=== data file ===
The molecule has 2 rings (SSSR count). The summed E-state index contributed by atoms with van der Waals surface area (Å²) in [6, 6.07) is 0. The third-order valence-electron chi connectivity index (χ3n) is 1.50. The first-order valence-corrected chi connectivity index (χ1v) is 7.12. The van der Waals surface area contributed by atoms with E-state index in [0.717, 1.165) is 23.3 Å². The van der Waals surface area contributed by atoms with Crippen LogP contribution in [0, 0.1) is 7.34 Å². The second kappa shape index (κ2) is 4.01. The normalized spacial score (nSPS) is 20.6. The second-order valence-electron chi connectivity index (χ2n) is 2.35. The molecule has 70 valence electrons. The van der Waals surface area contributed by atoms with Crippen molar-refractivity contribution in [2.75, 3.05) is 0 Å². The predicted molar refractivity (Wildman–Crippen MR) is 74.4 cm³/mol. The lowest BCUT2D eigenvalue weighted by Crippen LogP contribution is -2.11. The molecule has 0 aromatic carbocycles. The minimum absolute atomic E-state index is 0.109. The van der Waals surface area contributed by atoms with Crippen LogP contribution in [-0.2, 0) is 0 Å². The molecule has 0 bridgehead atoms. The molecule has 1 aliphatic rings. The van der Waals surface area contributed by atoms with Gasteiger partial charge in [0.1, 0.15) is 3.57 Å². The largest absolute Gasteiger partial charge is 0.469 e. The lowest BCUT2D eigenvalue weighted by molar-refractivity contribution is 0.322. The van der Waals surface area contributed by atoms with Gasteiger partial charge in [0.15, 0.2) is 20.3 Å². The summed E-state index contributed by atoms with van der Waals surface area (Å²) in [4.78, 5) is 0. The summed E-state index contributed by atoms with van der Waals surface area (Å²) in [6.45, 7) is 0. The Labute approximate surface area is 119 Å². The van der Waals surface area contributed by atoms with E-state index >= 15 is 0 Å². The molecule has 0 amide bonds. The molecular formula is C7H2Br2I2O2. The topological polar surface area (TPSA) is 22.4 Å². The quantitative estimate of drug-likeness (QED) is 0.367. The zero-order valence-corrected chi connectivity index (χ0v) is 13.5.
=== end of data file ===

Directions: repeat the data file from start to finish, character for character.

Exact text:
The molecule has 2 rings (SSSR count). The summed E-state index contributed by atoms with van der Waals surface area (Å²) in [6, 6.07) is 0. The third-order valence-electron chi connectivity index (χ3n) is 1.50. The first-order valence-corrected chi connectivity index (χ1v) is 7.12. The van der Waals surface area contributed by atoms with E-state index in [0.717, 1.165) is 23.3 Å². The van der Waals surface area contributed by atoms with Crippen LogP contribution in [0, 0.1) is 7.34 Å². The second kappa shape index (κ2) is 4.01. The normalized spacial score (nSPS) is 20.6. The second-order valence-electron chi connectivity index (χ2n) is 2.35. The molecule has 70 valence electrons. The van der Waals surface area contributed by atoms with Crippen molar-refractivity contribution in [2.75, 3.05) is 0 Å². The predicted molar refractivity (Wildman–Crippen MR) is 74.4 cm³/mol. The lowest BCUT2D eigenvalue weighted by Crippen LogP contribution is -2.11. The molecule has 0 aromatic carbocycles. The minimum absolute atomic E-state index is 0.109. The van der Waals surface area contributed by atoms with Crippen LogP contribution in [-0.2, 0) is 0 Å². The molecule has 0 bridgehead atoms. The molecule has 1 aliphatic rings. The van der Waals surface area contributed by atoms with Gasteiger partial charge in [0.1, 0.15) is 3.57 Å². The largest absolute Gasteiger partial charge is 0.469 e. The lowest BCUT2D eigenvalue weighted by molar-refractivity contribution is 0.322. The van der Waals surface area contributed by atoms with Gasteiger partial charge in [0.15, 0.2) is 20.3 Å². The summed E-state index contributed by atoms with van der Waals surface area (Å²) in [4.78, 5) is 0. The summed E-state index contributed by atoms with van der Waals surface area (Å²) in [6.45, 7) is 0. The Labute approximate surface area is 119 Å². The van der Waals surface area contributed by atoms with E-state index >= 15 is 0 Å². The molecule has 0 amide bonds. The molecular formula is C7H2Br2I2O2. The topological polar surface area (TPSA) is 22.4 Å². The quantitative estimate of drug-likeness (QED) is 0.367. The zero-order valence-corrected chi connectivity index (χ0v) is 13.5.